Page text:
Re-Constructing Authenticity

VR Interior Experience For Community Engagement
Completion - Spring 2019
Instructor - Thomas Corbatt
Media - Unity, Steam VR, Sketchup
Collaborators - John Butler, Davis Dunaway, Dorcas Lin, Jaclyn Saik

Collaborating with UDBS (Urban Design Build Studio), Reality Computing Studio helped translate their digital urban design RE_CON to user-friendly VR/AR experiences that can truly help the neighborhood experiencing the future that UDBS can introduce.

Leading the interior VR experience team, I oversaw product development, led brainstorm discussion and was responsible of scenic rendering. With no prior XR design experience, this project is a great gateway for interactive design.


RE_CON project will be located at 217 N St Clair St and 219 N St Clair St in East Liberty in Pittburgh, intended to mitigate the concentrated poverty issue in the area by introducing new blood into the neighborhood.

Our VR project will inhabit in a 10’x10’ mobile cubic space to promote it to local residents and potential buyers. Such spatial limitation poses challenges on how to convey a natural virtual experience and minimize physical constraint.


We talked to both architects and target audience and collected the needs from both groups.
While architects focuses on behind-the-scene elememts, residents are looking for more tangible and relatable features.


We strived to create a balance between aconvincing and not disorienting experience and a space that still differentiates itself from real life for safety purpose.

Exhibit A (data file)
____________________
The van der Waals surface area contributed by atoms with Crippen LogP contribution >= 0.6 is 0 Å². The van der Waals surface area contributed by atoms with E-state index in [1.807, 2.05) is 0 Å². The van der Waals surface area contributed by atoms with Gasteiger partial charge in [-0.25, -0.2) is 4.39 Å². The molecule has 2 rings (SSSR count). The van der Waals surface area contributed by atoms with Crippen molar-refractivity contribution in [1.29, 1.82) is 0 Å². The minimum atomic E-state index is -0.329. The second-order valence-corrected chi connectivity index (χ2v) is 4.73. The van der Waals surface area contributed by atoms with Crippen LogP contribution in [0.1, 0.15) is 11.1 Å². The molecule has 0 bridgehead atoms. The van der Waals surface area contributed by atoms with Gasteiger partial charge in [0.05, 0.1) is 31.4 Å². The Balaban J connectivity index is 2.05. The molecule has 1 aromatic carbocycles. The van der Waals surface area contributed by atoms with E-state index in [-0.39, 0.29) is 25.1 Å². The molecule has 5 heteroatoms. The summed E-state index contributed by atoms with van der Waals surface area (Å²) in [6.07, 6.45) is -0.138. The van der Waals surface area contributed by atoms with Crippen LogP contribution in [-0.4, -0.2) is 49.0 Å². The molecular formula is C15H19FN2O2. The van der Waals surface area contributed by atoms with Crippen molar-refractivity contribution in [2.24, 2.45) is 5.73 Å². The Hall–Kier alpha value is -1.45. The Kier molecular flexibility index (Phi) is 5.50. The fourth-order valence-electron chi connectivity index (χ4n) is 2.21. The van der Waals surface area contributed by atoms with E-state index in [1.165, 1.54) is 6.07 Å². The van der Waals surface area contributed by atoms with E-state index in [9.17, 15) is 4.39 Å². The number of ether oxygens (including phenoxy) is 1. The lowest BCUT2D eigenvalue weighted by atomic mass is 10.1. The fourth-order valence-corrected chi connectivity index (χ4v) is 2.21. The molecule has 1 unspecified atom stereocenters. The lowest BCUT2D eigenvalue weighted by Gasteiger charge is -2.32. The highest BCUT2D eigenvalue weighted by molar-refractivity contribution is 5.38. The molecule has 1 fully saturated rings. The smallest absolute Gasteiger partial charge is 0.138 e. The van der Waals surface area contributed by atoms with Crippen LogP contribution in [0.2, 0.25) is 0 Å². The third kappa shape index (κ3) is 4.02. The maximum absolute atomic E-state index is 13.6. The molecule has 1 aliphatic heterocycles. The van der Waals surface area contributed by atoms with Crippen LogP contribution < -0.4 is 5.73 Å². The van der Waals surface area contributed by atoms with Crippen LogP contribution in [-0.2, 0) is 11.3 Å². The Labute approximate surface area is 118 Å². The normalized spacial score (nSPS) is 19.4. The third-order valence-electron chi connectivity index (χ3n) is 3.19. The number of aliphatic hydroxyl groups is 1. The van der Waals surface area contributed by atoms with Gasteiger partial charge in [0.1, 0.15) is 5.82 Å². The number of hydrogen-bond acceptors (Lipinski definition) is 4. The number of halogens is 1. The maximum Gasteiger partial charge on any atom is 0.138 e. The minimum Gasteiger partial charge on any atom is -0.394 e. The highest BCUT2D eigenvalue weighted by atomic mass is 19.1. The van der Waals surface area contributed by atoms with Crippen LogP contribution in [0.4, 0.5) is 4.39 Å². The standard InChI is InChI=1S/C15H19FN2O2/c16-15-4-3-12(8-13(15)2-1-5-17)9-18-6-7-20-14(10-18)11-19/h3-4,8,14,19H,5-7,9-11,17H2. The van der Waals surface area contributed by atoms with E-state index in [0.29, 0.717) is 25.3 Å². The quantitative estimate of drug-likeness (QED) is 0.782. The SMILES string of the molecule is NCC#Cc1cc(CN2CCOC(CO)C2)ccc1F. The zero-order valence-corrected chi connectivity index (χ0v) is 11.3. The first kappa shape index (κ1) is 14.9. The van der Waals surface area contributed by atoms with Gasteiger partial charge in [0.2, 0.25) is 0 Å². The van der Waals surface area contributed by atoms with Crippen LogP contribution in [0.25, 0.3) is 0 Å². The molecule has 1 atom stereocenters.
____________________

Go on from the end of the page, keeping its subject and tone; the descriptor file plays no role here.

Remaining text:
Mixed teleporting
- plane teleporting on each floor for users to walk;
- point teleporting for going up/downstairs 

Push Doors Open
- Imitates real-life interaction;
- Reaching out can hinder the flow of user experience

House Overview
- A sphere for teleporting across floors and changing lighting;

Adjust the time of a day
- The lighting imitates real-life relaitve sun position;
- The menu position should be always in sight;
User Testing
  • Age

    Young people adapted to the environment very quickly while the old can experience dizziness when teleporting.  
  • Exposure to Techonology

    People who had prior experience with VR adapted significantly faster and can focus on the interior design easily.

“This is so weird! This has never happened in Star Trek! I don’t know where I am!”

“It is hard for emerging designers to imagine scale, so this is valuable for them to see it in real scale.”

Onboard Experience

As we observed that new users often bump into objects or afraid to move without systematic instructions, we included verbal instructions to make users get used to the space.
We start the experience with facing out of the porch and welcome sign facing the house to encourage users to turn around.

We then ask user to physically walk around to adapt into the space and explore the physical boundary before teleporting makes them confused.

Through guiding the user walk close to the door and trigger it open we start to introduce them the use of controller.

Once they get into the house, they have more room to move around so we introduce teleporting.


In such a limited time frame, we tried to address several issues. This project leaves more questions than answers about how we can approach to 3D interaction design as VR becomes more and more commonly used for commercial purpose:

  • How realistic the interactions should be?
  • How can physical space inform the VR world and prime users to adapt to virtual world?
  • How to make the interface more intuitive for the popularization of VR, shortening the learning curve?